Let’s take a closer look at the works and the artists.
Bighorn Mountain Ram
In 1940, in the Art In Action ‘pit’ at the Golden Gate International Exposition (GGIE), Dudley Carter skillfully carved the form of a springing ram into a massive redwood trunk using just a woodsman’s axe.
Nearby, up on scaffolding above the ‘pit’, famed muralist Diego Rivera was also at work, painting the panels of Pan-American Unity, which would also later end up on the college’s campus. Rivera was so impressed by Carter that he made the process of the Ram’s creation and its sculptor the centerpiece of the mural. One Dudley Carter was not enough for Rivera; to show what he so admired, he painted three Carters.
Although I have documented some history on Monterey Boulevard shops, Sunnyside also had many small stores on residential corners all throughout the neighborhood. Here is a great 1970s shot of the Sunnyside Groceteria on the corner of Detroit at Flood, courtesy of Doug daSilva. A slider comparison photo follows.
Here is a new map for understanding the historical path that Sunnyside’s tributary of Islais Creek once took through the neighborhood, a composite using color Sanborn maps from the Library of Congress and DavidRumsey.org from the early 1900s. Additional information for areas not covered by Sanborn from Joel Pomerantz’s Seep City project for mapping our city’s old waterways.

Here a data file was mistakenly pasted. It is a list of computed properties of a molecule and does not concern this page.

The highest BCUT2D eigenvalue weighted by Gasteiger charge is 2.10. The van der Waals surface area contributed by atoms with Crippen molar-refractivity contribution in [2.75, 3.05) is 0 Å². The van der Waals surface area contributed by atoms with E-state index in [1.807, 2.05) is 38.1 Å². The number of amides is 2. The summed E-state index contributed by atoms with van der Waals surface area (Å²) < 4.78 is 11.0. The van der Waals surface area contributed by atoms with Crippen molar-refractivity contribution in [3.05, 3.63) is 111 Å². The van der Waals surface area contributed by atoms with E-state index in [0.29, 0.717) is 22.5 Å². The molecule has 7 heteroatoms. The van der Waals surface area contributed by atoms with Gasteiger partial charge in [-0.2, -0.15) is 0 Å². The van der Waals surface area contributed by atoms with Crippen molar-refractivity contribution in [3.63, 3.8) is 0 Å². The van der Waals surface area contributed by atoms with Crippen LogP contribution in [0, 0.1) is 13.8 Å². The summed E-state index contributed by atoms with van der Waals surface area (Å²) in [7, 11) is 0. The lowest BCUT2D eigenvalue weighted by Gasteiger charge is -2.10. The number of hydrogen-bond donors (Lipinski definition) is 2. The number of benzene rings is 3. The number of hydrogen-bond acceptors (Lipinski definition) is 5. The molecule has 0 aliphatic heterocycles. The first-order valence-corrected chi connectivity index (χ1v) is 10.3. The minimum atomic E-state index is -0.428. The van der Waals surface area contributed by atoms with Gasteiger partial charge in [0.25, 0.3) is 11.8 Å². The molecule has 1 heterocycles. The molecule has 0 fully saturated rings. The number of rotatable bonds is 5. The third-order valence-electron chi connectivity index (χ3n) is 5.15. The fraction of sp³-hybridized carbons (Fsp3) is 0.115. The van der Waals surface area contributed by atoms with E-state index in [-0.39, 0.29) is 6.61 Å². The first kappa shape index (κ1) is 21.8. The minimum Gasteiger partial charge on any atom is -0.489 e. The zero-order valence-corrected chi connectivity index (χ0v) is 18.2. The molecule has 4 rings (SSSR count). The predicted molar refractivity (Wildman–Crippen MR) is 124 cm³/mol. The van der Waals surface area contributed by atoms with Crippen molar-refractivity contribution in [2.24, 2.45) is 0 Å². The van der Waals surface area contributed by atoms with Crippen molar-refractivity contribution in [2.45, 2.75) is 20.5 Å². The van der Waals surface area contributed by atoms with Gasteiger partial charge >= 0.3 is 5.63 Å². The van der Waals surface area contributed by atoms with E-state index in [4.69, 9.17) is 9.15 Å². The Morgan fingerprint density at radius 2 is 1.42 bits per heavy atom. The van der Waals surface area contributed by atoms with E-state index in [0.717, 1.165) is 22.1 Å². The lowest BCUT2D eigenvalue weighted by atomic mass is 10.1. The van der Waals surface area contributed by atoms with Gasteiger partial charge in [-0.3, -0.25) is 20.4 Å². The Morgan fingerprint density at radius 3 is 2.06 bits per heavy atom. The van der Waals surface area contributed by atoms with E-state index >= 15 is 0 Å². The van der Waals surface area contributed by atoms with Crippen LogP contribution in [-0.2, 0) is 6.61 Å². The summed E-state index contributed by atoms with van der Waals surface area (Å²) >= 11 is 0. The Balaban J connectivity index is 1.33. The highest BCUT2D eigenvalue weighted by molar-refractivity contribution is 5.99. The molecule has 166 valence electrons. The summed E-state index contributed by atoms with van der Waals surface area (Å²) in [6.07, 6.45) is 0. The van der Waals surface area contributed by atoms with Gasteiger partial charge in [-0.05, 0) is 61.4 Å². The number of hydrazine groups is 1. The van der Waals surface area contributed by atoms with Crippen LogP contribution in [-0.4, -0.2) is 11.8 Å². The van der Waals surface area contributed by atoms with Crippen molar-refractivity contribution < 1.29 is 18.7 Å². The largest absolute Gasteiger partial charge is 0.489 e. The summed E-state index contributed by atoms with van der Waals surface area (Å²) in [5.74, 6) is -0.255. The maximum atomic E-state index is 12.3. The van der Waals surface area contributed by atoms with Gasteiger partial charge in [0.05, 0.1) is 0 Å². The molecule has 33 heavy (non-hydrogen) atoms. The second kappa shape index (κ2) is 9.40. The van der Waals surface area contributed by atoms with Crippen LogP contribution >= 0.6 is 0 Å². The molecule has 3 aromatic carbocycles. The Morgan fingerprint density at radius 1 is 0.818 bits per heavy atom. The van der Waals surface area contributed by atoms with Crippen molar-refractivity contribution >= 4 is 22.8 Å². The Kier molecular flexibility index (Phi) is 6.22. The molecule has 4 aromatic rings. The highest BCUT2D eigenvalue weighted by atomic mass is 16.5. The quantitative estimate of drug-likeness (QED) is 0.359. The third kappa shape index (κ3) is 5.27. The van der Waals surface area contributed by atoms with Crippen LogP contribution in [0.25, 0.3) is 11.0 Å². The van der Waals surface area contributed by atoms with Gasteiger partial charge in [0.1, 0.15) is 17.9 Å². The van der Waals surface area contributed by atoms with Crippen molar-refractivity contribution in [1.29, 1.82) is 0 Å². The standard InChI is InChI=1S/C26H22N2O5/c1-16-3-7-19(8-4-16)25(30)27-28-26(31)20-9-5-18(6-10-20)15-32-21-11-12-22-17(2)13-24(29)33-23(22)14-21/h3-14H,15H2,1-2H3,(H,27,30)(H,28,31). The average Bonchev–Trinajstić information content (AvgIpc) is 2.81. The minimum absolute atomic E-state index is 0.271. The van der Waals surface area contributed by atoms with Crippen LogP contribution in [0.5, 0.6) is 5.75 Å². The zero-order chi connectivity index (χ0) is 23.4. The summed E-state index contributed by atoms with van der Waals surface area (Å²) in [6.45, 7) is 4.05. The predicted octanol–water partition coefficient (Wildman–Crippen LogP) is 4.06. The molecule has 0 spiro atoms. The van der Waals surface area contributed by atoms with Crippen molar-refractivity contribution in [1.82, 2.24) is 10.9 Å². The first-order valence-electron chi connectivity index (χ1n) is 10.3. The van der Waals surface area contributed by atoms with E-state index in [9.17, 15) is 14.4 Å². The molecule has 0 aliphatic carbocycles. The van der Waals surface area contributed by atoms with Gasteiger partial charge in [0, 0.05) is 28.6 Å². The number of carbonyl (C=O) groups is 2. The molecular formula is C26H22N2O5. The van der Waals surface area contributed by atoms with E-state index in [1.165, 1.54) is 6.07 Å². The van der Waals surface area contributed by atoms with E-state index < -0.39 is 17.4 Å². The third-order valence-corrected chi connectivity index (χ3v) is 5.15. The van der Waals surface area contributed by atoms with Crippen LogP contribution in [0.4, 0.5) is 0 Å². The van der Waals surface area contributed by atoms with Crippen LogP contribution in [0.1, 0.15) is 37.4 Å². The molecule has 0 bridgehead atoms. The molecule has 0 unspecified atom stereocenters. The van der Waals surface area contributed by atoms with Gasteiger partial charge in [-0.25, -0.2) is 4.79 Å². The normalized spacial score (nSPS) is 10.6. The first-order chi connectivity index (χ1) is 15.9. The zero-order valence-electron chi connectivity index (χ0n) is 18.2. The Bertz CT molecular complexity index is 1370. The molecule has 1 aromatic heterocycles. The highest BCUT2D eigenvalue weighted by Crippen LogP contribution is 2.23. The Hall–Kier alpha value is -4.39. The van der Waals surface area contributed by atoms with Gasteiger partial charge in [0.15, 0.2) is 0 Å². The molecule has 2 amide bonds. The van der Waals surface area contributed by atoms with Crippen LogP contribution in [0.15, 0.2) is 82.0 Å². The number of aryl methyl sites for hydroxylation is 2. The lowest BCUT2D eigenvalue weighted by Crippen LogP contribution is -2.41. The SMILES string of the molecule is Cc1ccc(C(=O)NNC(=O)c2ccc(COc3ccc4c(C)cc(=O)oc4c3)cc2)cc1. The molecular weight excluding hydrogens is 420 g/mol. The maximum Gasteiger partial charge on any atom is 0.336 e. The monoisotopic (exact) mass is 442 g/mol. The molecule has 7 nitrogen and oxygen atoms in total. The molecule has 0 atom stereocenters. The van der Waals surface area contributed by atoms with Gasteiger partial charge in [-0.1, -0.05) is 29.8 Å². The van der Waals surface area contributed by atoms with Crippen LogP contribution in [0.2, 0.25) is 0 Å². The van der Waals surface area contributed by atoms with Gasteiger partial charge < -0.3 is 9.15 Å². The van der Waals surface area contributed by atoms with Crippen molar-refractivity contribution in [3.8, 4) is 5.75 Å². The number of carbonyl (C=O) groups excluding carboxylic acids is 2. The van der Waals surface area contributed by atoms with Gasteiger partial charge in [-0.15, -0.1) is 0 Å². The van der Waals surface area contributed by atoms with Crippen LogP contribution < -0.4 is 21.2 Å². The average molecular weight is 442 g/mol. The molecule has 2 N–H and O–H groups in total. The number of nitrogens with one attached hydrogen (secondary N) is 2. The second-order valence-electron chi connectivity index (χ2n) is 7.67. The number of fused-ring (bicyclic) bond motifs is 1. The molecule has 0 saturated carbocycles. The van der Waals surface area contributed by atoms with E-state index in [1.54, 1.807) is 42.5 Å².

A culvert was installed from one side of Monterey to the other at about Edna Street in the 1910s. Part of the creek was contained in a box drain in the 100 block of Flood Ave (north side) about the same time. Other manipulations took place, until the City diverted the water that would have fed it into the sewer system, during the 1920s.
Having documented the history behind the Fazekas-designed house-number units found all over San Francisco and the Bay Area, I am often asked for help by people wishing to restore their own. Such matters are not my forte. Fortunately, a reader named Sarah has offered a detailed description of the process of refurbishing a unit, and I present it here. (Have anything to add? Write me or post a comment below.)